Statement of Bartlett Naylor, Financial Policy Advocate, Public Citizen’s Congress Watch Division

Bart-Naylor-004-ws-300x224Note: Today, U.S. Senate Committee on Banking, Housing, and Urban Affairs Chair Richard Shelby (R-Ala.) released a discussion draft of a bill intended for a committee vote next week. The 216-page draft contains 83 sections changing current banking law.

Chairman Shelby proposes major changes that threaten to undermine the already fragile Wall Street reforms intended to prevent another 2008 financial crisis.

The Shelby bill raises the threshold for close supervision of banks from $50 billion to $500 billion. America’s experience with the failure of large financial institutions has been disastrous. Removing safeguards that now apply constitutes a gamble that the nation can ill afford to lose.

The measure also eliminates the Volcker rule prohibition on gambling with taxpayer-backed FDIC deposits for any bank with less than $10 billion in assets. That’s simply an invitation for hedge funds to obtain a bank charter.

The chairman’s draft subjects all the new Dodd-Frank reform rules to a regulatory review process designed to identify and repeal outdated rules. New rules for Wall Street have no place in a review process that is supposed to target old rules. This is nothing more than a thinly veiled and cynical attempt to gut Wall Street reforms under the radar.

The draft legislation also contains a number of other proposed changes that we are continuing to examine.

We urge committee members to remain committed to fundamental Wall Street reform. Any changes should be authored not by industry trade associations, but Americans who are part of the real economy that Wall Street should be serving.

Statement of Lori Wallach, Director, Public Citizen’s Global Trade Watch

IMG_3031The Fast Track train went off the rails today. The U.S. Senate vote was supposed to generate momentum for Fast Track in the U.S. House of Representatives, where it’s in deep trouble, with almost every House Democrat and a significant bloc of GOP lawmakers opposing it.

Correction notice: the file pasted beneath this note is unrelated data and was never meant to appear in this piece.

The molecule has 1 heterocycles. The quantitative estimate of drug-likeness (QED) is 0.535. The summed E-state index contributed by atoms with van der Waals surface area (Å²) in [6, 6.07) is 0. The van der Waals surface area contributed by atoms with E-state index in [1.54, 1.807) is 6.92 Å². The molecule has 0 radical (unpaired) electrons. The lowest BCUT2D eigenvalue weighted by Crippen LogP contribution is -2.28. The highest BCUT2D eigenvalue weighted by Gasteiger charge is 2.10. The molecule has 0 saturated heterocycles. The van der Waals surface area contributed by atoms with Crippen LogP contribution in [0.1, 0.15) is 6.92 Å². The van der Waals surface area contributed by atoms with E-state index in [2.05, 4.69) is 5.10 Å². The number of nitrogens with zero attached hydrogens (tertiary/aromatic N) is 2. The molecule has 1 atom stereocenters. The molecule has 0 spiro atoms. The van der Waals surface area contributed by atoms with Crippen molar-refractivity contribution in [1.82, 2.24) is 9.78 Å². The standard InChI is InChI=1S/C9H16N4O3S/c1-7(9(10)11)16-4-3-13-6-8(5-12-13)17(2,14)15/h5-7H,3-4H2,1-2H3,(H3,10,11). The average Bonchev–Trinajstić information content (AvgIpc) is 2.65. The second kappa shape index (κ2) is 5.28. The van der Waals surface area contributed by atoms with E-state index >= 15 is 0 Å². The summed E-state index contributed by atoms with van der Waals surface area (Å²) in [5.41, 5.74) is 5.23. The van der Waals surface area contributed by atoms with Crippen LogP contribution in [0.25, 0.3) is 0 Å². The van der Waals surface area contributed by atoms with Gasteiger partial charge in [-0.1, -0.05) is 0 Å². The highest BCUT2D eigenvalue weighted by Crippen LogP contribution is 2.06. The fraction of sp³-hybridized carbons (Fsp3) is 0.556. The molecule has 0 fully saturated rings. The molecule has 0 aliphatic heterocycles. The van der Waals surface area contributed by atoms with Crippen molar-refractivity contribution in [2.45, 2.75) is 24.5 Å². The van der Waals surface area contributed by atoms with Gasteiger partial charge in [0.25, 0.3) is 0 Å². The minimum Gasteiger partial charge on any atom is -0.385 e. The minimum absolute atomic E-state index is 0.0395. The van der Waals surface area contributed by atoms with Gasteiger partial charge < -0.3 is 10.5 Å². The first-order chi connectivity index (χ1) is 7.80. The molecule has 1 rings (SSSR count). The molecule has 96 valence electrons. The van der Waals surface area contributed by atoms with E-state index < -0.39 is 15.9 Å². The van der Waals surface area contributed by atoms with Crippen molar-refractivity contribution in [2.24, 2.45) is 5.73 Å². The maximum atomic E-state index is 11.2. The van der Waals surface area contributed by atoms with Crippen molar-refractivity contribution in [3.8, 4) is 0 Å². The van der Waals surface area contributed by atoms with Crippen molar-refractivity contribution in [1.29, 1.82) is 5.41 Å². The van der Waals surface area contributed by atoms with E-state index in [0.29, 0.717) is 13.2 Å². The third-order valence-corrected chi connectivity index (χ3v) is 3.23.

The only reason to upend the required procedures for a “revenue bill” and bring up Fast Track in the Senate first was to get a huge victory to build momentum in the House. But that strategy backfired and Democrats in the House remain committed to standing up for their beliefs that the trade package would do a lot more harm than good.

President Barack Obama would now enjoy broad support for a forward-looking trade agenda if only he had implemented the reforms he announced as a candidate, including to “replace” the Fast Track procedure created by Richard Nixon with a more inclusive, democratic mechanism. Instead, Congress is unlikely to revive the 1970s Fast Track trade authority Obama seeks.

Congress has denied Fast Track for all but five of the past 21 years, with 171 Democrats and 71 GOP rejecting President Bill Clinton’s request in 1998. Since 1988, only Presidents Ronald Reagan and George H.W. Bush have persuaded Congress to delegate Fast Track authority.
Fast Track for the Trans-Pacific Partnership (TPP) is an especially bad idea. After six years of negotiations, the text is almost complete. Yet under the Hatch-Wyden-Ryan Fast Track bill, the pact would remain secret from the public until 30 days after its text is locked. That the text would be made public 60 days before the formal signing ceremony is irrelevant, because it would be too late to fight for needed changes.

The rhetoric being used to sell the trade package is really far off from the reality of what is in it. It is like being in the twilight zone. Thanks to WikiLeaks, we know the TPP includes an expanded version of the investment provisions found in the North American Free Trade Agreement (NAFTA) that incentivize the offshoring of high-wage American jobs and the investor-state dispute settlement system that exposes U.S. policies to attack in foreign tribunals.

The administration chose to use the weak labor and environmental standards that President George W. Bush included in his last trade deals. It was the 2007 Peru Free Trade Agreement, not the TPP, that was the first U.S. trade agreement to have labor and environmental standards in core text enforceable by the same terms as the commercial provisions. A 2014 Government Accountability Office investigation found these labor and environmental standards now also used for the TPP failed to improve working conditions.

What has leaked out already is deeply troubling. Many members of Congress who – unlike the public – are allowed to read the TPP are warning us that this is a bad deal.

At Nike, President Obama said that those concerned about the TPP rolling back food safety, environmental or financial regulation “are making stuff up” and no trade agreement can do that.

In fact, these rollbacks have happened repeatedly under past pacts. The “sovereignty” provisions found in Section 8 of the Hatch-Wyden-Ryan Fast Track bill are nothing new and appear in implementing legislation for past U.S. trade agreements under which U.S. food safety and environmental policies have been rolled back already. Examples of rollbacks due to trade deals include:

  • Gutting rules about importing only food that “meets or exceeds” U.S. safety standards, so we now import food that does not meet U.S. standards; and
  • Rolling back environmental laws and regulations – from Clean Air Act regulations to U.S. labeling of dolphin-safe tuna and more.

Please see the top reasons to oppose Fast Tracking the TPP and the Myths vs. Facts about the Fast Track legislation.